A decision whether Chinese telecommunication companies will be prevented from selling telecommunications equipment in the United States is expected soon.
The Trump administration has considered using an executive order that would restrict Chinese telecom equipment makers access to the lucrative US market on national security grounds.
Mr Trump recently put China on notice that it must stop intellectual property (IP) transfer practices that harm US companies. Coupled with the threat of tariffs that could be up to $US150 billion on Chinese imports, the administration has signalled that it is ready to put a stop to trade practices that it considers detrimental to US national interests.
This is not the first time the US has voiced concerns about Chinese telecommunications equipment being used to spy on Americans.
The Australian government is now facing the prospect of being asked by the US to consider a ban on Chinese equipment providers from the Australian market on the grounds that the security of the our network directly affects our security relationship with the US.
In 2017, the Australian government decided to lay submarine cables to Papua New Guinea and the Solomon Islands after national security concerns were raised about the Solomon Islands Government contract with Huawei Technologies for a cable to link Honiara to Sydney.
It is likely that the Australian government will now take an active role in providing improved telecommunications connections to Pacific nations. Australian taxpayer funding of the submarine cables was seen to be a way for Australia to maintain a presence in the region and to ensure that the regional telecommunications links were secure.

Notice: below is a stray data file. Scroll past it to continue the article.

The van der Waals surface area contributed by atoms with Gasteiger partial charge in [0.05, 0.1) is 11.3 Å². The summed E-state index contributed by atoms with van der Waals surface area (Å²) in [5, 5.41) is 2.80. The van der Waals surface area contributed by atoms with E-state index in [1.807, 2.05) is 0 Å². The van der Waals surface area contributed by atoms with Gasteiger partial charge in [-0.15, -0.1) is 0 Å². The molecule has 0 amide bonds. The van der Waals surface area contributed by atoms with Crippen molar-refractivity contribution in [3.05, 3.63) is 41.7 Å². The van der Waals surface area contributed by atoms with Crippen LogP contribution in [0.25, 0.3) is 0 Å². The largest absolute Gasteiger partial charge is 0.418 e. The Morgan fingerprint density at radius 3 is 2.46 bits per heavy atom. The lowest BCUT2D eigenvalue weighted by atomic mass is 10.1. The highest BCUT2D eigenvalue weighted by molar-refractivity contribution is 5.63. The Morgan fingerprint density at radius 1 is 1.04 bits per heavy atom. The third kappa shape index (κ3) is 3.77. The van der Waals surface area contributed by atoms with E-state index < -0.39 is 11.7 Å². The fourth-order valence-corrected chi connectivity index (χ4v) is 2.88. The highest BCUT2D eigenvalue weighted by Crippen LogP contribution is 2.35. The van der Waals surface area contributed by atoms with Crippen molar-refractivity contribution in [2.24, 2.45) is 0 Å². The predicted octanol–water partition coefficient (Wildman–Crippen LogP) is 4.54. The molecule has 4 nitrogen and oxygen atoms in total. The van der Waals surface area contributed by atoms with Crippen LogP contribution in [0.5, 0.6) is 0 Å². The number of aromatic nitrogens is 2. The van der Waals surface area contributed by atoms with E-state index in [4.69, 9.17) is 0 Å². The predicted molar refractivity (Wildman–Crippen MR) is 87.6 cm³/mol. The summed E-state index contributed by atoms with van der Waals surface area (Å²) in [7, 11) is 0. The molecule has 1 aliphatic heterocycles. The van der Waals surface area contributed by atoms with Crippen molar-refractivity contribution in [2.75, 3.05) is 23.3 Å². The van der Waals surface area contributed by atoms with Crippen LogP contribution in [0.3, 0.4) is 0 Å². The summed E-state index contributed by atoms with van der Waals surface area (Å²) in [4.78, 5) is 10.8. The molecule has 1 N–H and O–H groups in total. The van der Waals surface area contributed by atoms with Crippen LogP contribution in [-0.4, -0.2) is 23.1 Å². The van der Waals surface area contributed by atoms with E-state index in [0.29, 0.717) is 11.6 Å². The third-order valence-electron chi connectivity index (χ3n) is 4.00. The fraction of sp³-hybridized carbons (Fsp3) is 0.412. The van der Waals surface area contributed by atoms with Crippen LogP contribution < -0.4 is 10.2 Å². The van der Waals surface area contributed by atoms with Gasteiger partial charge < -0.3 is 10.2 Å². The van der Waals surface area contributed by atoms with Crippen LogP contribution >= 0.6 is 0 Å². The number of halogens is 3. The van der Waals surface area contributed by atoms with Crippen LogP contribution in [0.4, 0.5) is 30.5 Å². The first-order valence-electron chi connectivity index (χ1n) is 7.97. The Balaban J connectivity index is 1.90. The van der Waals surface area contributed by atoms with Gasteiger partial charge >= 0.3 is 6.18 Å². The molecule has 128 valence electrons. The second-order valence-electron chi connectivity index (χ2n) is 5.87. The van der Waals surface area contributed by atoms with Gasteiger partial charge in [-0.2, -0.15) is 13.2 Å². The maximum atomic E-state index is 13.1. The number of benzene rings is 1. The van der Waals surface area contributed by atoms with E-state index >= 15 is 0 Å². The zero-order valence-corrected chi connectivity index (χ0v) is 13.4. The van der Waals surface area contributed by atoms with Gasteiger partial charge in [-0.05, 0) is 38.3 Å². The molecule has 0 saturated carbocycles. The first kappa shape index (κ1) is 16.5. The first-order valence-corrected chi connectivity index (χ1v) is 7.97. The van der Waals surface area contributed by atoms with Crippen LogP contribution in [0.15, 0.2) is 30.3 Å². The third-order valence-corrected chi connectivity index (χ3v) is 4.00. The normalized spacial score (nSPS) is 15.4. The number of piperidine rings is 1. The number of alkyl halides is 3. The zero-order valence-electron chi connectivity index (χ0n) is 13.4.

A spokeswoman for the Department of Foreign Affairs and Trade told the ABC in January that “the Australian Government believes that its involvement in this project will deliver faster, cheaper and more reliable communications infrastructure, which has the potential to provide substantial economic and development benefits to Solomon Islands.”
On 17 April, the UK’s National Cyber Security Centre (NCSC) warned telecommunications companies not to purchase equipment or services from ZTE on national security grounds.
The UK’s national security watchdog said “NCSC assess that the national security risks arising from the use of ZTE equipment or services within the context of the existing UK telecommunications infrastructure cannot be mitigated.”
In April this year, the US commerce department imposed a seven year ban on US companies selling technology, products and services to ZTE.
The reason for the ban was an alleged failure to prevent sensitive US technology being transferred to Iran and North Korea and for failing to take action against personnel responsible for the technology transfer. This follows ZTE being fined a record $US1.2 billion for sanctions busting.
The Australian government now faces a possible decision that would have a significantly detrimental effect on the Singtel Optus and Vodafone Hutchison 5G rollouts. Both companies have indicated their intention to utilise 5G equipment and systems provided by Huawei Technologies.
The new entrant into the mobile cellular market, TPG Telecom has also indicated it is working with Huawei for its mobile cellular rollout.
Huawei Technologies is a major supplier of modems used by consumers to connect to the NBN and it has already become a major supplier of enterprise telecommunications solutions.